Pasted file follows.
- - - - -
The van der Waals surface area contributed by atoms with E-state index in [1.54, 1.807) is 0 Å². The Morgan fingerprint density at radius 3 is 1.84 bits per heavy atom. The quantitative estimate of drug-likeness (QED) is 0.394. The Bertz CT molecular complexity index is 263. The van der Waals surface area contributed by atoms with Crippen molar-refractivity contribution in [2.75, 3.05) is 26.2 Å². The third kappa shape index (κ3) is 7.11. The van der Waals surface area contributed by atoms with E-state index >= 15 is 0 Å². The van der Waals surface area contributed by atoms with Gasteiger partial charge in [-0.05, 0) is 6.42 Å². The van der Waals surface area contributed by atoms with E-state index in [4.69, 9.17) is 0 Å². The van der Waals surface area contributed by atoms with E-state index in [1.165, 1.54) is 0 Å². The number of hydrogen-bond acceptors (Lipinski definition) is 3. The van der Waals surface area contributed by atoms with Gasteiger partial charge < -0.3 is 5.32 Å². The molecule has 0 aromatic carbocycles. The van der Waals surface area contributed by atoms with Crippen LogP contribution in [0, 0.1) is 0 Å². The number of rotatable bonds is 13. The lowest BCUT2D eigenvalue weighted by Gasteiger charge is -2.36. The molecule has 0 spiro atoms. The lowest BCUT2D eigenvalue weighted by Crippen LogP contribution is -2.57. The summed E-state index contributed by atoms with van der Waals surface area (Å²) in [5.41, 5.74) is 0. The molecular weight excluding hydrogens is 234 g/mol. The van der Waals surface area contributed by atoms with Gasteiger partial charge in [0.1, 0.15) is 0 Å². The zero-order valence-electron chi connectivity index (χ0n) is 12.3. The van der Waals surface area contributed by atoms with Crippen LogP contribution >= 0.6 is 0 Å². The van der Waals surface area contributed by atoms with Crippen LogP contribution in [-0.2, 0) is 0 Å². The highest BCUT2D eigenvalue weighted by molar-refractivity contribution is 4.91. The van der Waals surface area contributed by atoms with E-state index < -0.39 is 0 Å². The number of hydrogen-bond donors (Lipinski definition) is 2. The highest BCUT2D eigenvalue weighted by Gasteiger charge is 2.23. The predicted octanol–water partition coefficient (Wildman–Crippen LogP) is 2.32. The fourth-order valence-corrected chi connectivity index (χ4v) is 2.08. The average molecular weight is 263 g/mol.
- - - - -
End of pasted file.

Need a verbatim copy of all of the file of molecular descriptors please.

The van der Waals surface area contributed by atoms with E-state index in [1.54, 1.807) is 0 Å². The Morgan fingerprint density at radius 3 is 1.84 bits per heavy atom. The quantitative estimate of drug-likeness (QED) is 0.394. The Bertz CT molecular complexity index is 263. The van der Waals surface area contributed by atoms with Crippen molar-refractivity contribution in [2.75, 3.05) is 26.2 Å². The third kappa shape index (κ3) is 7.11. The van der Waals surface area contributed by atoms with E-state index >= 15 is 0 Å². The van der Waals surface area contributed by atoms with Gasteiger partial charge in [-0.05, 0) is 6.42 Å². The van der Waals surface area contributed by atoms with E-state index in [4.69, 9.17) is 0 Å². The van der Waals surface area contributed by atoms with E-state index in [1.165, 1.54) is 0 Å². The number of hydrogen-bond acceptors (Lipinski definition) is 3. The van der Waals surface area contributed by atoms with Gasteiger partial charge < -0.3 is 5.32 Å². The molecule has 0 aromatic carbocycles. The van der Waals surface area contributed by atoms with Crippen LogP contribution in [0, 0.1) is 0 Å². The number of rotatable bonds is 13. The lowest BCUT2D eigenvalue weighted by Gasteiger charge is -2.36. The molecule has 0 spiro atoms. The lowest BCUT2D eigenvalue weighted by Crippen LogP contribution is -2.57. The summed E-state index contributed by atoms with van der Waals surface area (Å²) in [5.41, 5.74) is 0. The molecular weight excluding hydrogens is 234 g/mol. The van der Waals surface area contributed by atoms with Gasteiger partial charge in [0.1, 0.15) is 0 Å². The zero-order valence-electron chi connectivity index (χ0n) is 12.3. The van der Waals surface area contributed by atoms with Crippen LogP contribution >= 0.6 is 0 Å². The van der Waals surface area contributed by atoms with Crippen LogP contribution in [-0.2, 0) is 0 Å². The highest BCUT2D eigenvalue weighted by molar-refractivity contribution is 4.91. The van der Waals surface area contributed by atoms with E-state index < -0.39 is 0 Å². The number of hydrogen-bond donors (Lipinski definition) is 2. The highest BCUT2D eigenvalue weighted by Gasteiger charge is 2.23. The predicted octanol–water partition coefficient (Wildman–Crippen LogP) is 2.32. The fourth-order valence-corrected chi connectivity index (χ4v) is 2.08. The average molecular weight is 263 g/mol.